Cy Twombly (b. 1928, Lexington, Va.; d. 2011, Rome) was one of the most relevant and influential artists of his generation. In the early 1950s he studied at the School of the Museum of Fine Arts, Boston, the prestigious Art Students League in New York, and at Black Mountain College near Ashville, North Carolina. While at the Art Students League he met fellow artist Robert Rauschenberg. The two artists, who were close in age and shared many common interests, established a lifelong friendship. Twombly was intensely fascinated by classical literature and history, both of which had a significant influence on his artistic language and creations.
Committed to collecting Twombly’s work, the Guggenheim Museum Bilbao has acquired the series Nine Discourses on Commodus (1963). The work around which the exhibition is designed, it consists of nine distinct canvases and was the first of the artist’s series to be conceived as a unified whole. The exhibition features Twombly’s work in series, including the earlier five-canvas Ferragosto (1961), which, unlike its successor, can be viewed as individual paintings. Other important series included in this major exhibition are Hero and Leandro (1984) and Quattro Stagioni (1993-94).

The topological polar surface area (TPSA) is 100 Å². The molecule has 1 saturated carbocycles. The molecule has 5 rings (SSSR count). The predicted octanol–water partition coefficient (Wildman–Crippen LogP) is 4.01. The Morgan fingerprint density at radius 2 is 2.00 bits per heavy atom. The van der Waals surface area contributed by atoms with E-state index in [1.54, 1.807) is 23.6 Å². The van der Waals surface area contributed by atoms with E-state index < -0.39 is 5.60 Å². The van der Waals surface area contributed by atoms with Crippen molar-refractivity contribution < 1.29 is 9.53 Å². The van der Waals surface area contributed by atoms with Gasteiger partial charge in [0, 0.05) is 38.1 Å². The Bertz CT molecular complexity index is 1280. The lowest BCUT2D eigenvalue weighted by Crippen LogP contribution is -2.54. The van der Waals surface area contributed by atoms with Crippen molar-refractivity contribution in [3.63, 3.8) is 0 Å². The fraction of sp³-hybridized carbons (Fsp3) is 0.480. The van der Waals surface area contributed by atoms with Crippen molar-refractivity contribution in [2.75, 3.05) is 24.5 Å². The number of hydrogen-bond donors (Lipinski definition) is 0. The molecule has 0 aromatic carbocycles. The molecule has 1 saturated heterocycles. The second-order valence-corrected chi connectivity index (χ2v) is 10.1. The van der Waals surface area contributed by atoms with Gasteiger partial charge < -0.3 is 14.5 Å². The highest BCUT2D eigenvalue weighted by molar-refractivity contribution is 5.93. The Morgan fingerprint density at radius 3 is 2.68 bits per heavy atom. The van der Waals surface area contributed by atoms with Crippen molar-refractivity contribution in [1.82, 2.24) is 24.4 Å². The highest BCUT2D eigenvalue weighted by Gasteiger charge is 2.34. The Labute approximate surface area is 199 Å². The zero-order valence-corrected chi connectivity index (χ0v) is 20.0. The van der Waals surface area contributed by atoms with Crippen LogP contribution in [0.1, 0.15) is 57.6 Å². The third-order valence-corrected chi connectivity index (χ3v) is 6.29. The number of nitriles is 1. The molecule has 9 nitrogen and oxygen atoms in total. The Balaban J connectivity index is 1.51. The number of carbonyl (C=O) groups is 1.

The selection of nearly one hundred paintings, drawings, and sculptures examine Twombly’s lengthy career and the singular nature of his work. Cy Twombly offers a closer look at the spirit of this marvellous artist who, as exhibition curator Carmen Giménez points out, "not only irradiates a fascinating personal magic, but has also taken us to the most intricate frontiers of contemporary painting."